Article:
JTG Daugherty co-owner Brad Daugherty has a new gig as the co-host of "The Late Shift" on SiriusXM NASCAR Radio, and he recently made an appearance on "The Morning Drive" to discuss revenue sharing in NASCAR.
The NFL, MLB and NBA all have revenue sharing systems in place where teams receive an equal share of revenue earned, and they have collective bargaining agreements in place to determine who gets what between owners and players.
Daugherty said he isn't sure if a system like that could work in NASCAR because of "many moving pieces and parts."
"The biggest challenge for me would be if that happened, the first thing that would have to happen would be a collective bargaining process, which could happen, but then there would have to be a tremendous revenue sharing in all the resources that are available to NASCAR and to the sport because then you're cutting out equal chunks of the pie like baseball, like basketball and like football," Daugherty said according to NBC Sports.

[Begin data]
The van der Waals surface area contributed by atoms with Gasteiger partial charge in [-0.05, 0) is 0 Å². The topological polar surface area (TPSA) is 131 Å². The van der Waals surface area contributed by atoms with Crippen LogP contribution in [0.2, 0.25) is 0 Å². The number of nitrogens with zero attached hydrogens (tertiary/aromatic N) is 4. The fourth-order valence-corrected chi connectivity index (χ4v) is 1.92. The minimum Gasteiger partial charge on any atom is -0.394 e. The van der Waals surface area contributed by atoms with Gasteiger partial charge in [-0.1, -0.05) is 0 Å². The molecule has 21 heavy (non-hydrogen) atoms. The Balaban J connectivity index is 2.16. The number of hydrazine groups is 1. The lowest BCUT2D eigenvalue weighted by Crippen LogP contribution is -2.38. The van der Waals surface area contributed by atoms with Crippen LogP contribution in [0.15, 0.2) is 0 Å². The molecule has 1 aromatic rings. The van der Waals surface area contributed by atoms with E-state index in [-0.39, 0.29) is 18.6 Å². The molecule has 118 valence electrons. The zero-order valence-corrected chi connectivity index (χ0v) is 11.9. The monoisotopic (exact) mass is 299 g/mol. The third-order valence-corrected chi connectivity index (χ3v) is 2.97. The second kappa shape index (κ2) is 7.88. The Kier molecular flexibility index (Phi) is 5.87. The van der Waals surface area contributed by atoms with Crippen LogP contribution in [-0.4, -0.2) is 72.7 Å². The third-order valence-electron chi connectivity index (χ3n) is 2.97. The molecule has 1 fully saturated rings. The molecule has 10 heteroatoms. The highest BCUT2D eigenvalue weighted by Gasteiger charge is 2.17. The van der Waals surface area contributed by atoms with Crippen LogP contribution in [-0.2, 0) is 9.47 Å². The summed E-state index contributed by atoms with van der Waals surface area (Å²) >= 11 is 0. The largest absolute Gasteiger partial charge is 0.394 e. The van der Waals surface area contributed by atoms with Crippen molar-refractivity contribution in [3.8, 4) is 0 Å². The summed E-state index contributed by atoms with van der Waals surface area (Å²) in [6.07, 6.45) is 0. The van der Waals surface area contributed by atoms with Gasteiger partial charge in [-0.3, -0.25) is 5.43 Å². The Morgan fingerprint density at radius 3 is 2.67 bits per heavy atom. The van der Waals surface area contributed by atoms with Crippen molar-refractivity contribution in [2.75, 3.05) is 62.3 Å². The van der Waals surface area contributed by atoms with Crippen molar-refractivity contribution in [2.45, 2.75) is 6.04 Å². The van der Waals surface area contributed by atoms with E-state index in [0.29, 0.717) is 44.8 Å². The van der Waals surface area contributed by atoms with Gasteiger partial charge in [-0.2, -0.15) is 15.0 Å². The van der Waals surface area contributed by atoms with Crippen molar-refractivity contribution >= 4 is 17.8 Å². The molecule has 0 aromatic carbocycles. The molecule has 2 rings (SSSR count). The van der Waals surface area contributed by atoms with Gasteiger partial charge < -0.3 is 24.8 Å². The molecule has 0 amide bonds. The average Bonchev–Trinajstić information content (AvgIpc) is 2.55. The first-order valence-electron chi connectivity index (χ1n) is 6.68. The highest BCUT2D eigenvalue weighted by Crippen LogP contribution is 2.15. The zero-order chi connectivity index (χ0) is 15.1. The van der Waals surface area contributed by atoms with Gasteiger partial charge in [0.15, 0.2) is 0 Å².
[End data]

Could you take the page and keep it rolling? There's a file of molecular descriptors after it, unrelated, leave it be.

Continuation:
"Now these race teams, which we have our charters, they could become true commodities. I don't think you can do it in racing simply because the are so many moving pieces and parts. The other sports are pretty much straight forward and simple."
Daugherty, who played in the NBA with the Cleveland Cavaliers, noted the difference between NASCAR and leagues like the NBA and NFL. Revenue sharing would be much trickier in NASCAR because every team isn't structured the same way.
For example, Joe Gibbs Racing and Hendrick Motorsports have four drivers each. Team Penske has three drivers, while Chip Ganassi Racing has two. You also have to factor in charters, which can change each season. It's tough to pin down and figure out who gets what when teams aren't balanced.
Some teams will be able to outspend other teams like in the MLB, and it would be nearly impossible to figure out a cap for NASCAR.
Revenue sharing is a good idea in theory, but it would be difficult to make work in NASCAR.